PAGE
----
Thursday, September 10, 2015
More art from Steve D. Stones along with a couple of reviews
At Plan9Crunch we've always used co-blogger Steve D. Stones' iconic art to go with blog articles. In the last month or so we have done it frequently and I hope it continues. The first art (above) is Steve's Kiss art. Accompanying it will be this blog review of Kiss Meets the Phantom in New York, one of the most kitschy TV movies ever made. Here's an excerpt:
Gene Simmons in particular left an impression on me with his long tongue and demon headed boots. Kiss Meets The Phantom of The Park greatly suffers from a thoughtful script and production values. Hanna-Barbara Studios, creators of Scooby Doo, produced the film. Guitarist Ace Frehley had a hard time showing up for work in make-up at 7 a.m. from partying the night before, and drummer Peter Criss had his lines dubbed by another actor because his dialogue was difficult to decipher. A stunt double was used for Frehley’s action sequences because he was so unreliable on the set.
Our second art by Steve (above) is the Bride of Frankenstein, It's a scandal but we have never published a review of that great film (we will one day). In any event, we link to our review of scholar Tom Weaver's wonderful book, "Universal Horrors," that reviews all of the Universal films of its golden era, including "Bride ...'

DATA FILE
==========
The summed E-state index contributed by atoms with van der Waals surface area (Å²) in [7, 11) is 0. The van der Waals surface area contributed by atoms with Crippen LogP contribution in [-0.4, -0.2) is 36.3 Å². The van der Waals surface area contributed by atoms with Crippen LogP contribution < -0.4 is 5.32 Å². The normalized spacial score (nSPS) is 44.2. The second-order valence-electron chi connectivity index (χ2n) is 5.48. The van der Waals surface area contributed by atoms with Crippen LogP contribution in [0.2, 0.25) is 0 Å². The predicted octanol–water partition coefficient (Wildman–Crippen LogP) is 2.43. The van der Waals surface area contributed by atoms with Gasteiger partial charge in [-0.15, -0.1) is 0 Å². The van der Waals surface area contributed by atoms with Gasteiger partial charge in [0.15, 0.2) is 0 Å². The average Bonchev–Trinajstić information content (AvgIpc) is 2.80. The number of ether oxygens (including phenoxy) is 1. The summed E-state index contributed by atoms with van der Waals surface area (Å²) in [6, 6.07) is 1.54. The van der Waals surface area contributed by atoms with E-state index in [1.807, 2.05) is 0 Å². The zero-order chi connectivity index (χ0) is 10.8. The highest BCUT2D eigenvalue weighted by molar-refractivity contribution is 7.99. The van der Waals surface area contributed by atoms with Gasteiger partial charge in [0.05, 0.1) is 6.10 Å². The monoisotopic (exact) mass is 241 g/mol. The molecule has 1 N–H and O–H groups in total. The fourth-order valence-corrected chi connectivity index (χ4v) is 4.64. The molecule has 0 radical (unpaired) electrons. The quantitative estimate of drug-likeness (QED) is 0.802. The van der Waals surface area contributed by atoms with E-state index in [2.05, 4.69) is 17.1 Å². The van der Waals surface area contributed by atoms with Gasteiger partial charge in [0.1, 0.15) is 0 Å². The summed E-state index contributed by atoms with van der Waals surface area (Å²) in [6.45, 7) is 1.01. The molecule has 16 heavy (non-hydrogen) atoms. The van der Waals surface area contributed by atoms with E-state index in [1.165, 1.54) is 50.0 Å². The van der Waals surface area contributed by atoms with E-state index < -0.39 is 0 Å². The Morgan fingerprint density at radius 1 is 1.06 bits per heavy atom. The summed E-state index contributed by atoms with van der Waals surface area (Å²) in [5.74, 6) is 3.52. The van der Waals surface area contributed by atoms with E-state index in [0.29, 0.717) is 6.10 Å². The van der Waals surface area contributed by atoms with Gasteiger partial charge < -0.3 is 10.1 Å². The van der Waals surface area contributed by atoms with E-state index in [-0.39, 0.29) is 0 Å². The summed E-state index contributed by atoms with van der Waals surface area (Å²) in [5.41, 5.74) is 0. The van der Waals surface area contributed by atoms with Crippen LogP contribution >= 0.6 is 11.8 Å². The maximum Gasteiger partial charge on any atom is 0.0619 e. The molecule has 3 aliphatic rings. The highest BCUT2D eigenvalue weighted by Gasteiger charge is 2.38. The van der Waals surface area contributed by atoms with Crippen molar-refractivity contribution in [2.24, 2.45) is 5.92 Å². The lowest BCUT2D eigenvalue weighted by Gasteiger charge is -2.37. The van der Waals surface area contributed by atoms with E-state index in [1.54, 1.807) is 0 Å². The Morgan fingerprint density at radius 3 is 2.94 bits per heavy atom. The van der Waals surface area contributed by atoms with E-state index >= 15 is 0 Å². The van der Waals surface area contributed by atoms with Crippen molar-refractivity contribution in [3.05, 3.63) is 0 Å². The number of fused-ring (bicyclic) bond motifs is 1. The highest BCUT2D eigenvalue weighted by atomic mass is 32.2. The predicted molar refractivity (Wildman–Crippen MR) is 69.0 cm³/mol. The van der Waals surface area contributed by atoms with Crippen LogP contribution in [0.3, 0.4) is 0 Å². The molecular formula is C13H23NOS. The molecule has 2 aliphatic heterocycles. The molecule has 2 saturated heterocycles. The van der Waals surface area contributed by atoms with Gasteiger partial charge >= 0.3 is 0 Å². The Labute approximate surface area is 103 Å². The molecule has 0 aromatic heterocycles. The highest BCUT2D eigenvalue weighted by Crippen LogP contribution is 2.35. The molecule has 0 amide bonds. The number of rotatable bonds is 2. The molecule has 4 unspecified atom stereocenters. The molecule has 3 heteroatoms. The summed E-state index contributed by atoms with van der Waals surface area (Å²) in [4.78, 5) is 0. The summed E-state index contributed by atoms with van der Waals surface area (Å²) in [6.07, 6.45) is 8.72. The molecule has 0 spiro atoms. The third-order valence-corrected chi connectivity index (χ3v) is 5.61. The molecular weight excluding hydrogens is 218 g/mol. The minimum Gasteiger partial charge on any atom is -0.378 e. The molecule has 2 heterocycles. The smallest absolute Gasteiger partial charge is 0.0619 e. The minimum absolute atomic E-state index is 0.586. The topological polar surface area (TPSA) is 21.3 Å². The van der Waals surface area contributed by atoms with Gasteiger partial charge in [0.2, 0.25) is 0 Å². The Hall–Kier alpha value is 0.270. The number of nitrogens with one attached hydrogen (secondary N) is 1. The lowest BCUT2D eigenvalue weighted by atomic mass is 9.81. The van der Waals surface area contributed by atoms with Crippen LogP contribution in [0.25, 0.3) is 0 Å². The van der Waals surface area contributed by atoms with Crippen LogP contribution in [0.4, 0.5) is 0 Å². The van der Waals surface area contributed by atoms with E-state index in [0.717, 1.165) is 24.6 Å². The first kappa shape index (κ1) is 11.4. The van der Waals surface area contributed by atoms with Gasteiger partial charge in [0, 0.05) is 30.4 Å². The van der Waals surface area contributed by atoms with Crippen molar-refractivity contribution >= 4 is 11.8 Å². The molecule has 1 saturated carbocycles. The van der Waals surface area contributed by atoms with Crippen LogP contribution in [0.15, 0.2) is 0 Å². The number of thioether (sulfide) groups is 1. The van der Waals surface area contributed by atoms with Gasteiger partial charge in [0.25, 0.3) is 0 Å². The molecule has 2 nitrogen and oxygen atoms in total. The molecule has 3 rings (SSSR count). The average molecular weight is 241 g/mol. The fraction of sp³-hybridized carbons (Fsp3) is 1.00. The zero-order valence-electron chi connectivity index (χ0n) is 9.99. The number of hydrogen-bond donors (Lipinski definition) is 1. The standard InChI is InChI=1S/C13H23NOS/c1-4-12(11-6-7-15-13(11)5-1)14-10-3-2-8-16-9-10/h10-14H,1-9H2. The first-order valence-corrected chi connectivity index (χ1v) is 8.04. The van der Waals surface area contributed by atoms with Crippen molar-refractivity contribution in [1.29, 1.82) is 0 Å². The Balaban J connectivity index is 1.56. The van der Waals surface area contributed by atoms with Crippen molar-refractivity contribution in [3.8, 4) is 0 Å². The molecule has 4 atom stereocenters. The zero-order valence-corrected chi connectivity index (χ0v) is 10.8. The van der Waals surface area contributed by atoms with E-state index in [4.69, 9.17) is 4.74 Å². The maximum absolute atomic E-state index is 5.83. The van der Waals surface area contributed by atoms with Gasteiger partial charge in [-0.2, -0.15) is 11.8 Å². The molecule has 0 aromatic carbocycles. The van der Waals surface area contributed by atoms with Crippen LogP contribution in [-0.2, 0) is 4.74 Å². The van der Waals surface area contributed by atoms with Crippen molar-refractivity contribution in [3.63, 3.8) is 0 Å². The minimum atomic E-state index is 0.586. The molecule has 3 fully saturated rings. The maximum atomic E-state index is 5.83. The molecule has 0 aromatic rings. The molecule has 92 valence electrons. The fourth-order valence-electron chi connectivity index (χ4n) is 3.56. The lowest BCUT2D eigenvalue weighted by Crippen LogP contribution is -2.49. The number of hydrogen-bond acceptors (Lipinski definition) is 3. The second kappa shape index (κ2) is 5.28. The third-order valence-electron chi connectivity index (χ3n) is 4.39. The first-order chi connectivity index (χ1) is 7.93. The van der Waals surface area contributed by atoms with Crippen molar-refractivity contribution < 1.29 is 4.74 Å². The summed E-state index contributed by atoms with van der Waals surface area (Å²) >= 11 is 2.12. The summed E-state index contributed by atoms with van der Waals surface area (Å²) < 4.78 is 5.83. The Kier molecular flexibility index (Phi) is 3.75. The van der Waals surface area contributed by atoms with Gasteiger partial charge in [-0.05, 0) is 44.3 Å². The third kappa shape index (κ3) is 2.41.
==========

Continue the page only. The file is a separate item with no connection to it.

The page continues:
Here is an excerpt from my review (buy this book, it's on Kindle too):
Highly regarded directors, such as Tod Browning, James Whale and Earle C. Kenton were eventually replaced with by-the-numbers guys such as William Beaudine or Jean Yarbrough. It's also interesting to track the reviews through the 15 years. The earliest classic Universal monsters received grudging respect by the major newspapers (think New York Times) but gradually over time the reviews became -- appropriately -- pans. It's amusing to read the deliberate snide pans over the years from one New York Times film critic, the amusingly named Bosley Crowther!